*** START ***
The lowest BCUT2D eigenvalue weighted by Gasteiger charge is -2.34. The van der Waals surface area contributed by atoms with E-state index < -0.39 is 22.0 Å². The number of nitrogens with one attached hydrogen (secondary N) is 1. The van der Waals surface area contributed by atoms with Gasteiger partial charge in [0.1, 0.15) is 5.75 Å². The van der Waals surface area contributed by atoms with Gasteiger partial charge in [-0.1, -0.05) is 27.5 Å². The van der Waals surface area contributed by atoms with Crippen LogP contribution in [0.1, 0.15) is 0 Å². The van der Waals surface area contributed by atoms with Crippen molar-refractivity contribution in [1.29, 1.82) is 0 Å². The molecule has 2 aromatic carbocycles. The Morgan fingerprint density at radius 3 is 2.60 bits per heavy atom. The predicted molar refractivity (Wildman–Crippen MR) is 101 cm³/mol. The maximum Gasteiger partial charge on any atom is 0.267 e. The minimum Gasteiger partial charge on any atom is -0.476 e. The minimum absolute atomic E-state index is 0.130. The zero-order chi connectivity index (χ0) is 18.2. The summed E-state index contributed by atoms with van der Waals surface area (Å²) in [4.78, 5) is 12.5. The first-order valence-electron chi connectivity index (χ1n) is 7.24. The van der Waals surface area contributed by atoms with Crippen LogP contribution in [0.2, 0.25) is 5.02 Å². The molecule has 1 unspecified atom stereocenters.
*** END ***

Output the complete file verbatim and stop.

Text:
The lowest BCUT2D eigenvalue weighted by Gasteiger charge is -2.34. The van der Waals surface area contributed by atoms with E-state index < -0.39 is 22.0 Å². The number of nitrogens with one attached hydrogen (secondary N) is 1. The van der Waals surface area contributed by atoms with Gasteiger partial charge in [0.1, 0.15) is 5.75 Å². The van der Waals surface area contributed by atoms with Gasteiger partial charge in [-0.1, -0.05) is 27.5 Å². The van der Waals surface area contributed by atoms with Crippen LogP contribution in [0.1, 0.15) is 0 Å². The van der Waals surface area contributed by atoms with Crippen molar-refractivity contribution in [1.29, 1.82) is 0 Å². The molecule has 2 aromatic carbocycles. The Morgan fingerprint density at radius 3 is 2.60 bits per heavy atom. The predicted molar refractivity (Wildman–Crippen MR) is 101 cm³/mol. The maximum Gasteiger partial charge on any atom is 0.267 e. The minimum Gasteiger partial charge on any atom is -0.476 e. The minimum absolute atomic E-state index is 0.130. The zero-order chi connectivity index (χ0) is 18.2. The summed E-state index contributed by atoms with van der Waals surface area (Å²) in [4.78, 5) is 12.5. The first-order valence-electron chi connectivity index (χ1n) is 7.24. The van der Waals surface area contributed by atoms with Crippen LogP contribution in [0.2, 0.25) is 5.02 Å². The molecule has 1 unspecified atom stereocenters.